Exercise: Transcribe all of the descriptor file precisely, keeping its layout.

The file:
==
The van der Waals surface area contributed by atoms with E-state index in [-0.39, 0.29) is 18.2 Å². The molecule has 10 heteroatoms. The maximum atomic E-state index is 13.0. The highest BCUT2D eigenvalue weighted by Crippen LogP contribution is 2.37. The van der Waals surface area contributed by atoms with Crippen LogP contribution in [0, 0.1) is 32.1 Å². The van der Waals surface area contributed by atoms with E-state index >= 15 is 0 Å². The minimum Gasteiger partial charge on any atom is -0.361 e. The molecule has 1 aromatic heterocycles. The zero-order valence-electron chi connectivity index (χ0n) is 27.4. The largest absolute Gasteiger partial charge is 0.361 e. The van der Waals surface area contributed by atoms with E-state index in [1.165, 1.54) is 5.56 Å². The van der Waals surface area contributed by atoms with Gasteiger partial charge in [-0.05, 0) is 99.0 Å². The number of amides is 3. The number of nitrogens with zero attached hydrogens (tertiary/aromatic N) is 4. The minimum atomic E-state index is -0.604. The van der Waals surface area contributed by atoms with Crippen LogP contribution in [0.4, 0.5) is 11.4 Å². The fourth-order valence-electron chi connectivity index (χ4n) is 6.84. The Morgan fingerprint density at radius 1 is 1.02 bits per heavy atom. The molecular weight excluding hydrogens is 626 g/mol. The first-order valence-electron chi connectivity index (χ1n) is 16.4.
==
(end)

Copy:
The van der Waals surface area contributed by atoms with E-state index in [-0.39, 0.29) is 18.2 Å². The molecule has 10 heteroatoms. The maximum atomic E-state index is 13.0. The highest BCUT2D eigenvalue weighted by Crippen LogP contribution is 2.37. The van der Waals surface area contributed by atoms with Crippen LogP contribution in [0, 0.1) is 32.1 Å². The van der Waals surface area contributed by atoms with E-state index >= 15 is 0 Å². The minimum Gasteiger partial charge on any atom is -0.361 e. The molecule has 1 aromatic heterocycles. The zero-order valence-electron chi connectivity index (χ0n) is 27.4. The largest absolute Gasteiger partial charge is 0.361 e. The van der Waals surface area contributed by atoms with E-state index in [1.165, 1.54) is 5.56 Å². The van der Waals surface area contributed by atoms with Gasteiger partial charge in [-0.05, 0) is 99.0 Å². The number of amides is 3. The number of nitrogens with zero attached hydrogens (tertiary/aromatic N) is 4. The minimum atomic E-state index is -0.604. The van der Waals surface area contributed by atoms with Crippen LogP contribution in [0.4, 0.5) is 11.4 Å². The fourth-order valence-electron chi connectivity index (χ4n) is 6.84. The Morgan fingerprint density at radius 1 is 1.02 bits per heavy atom. The molecular weight excluding hydrogens is 626 g/mol. The first-order valence-electron chi connectivity index (χ1n) is 16.4.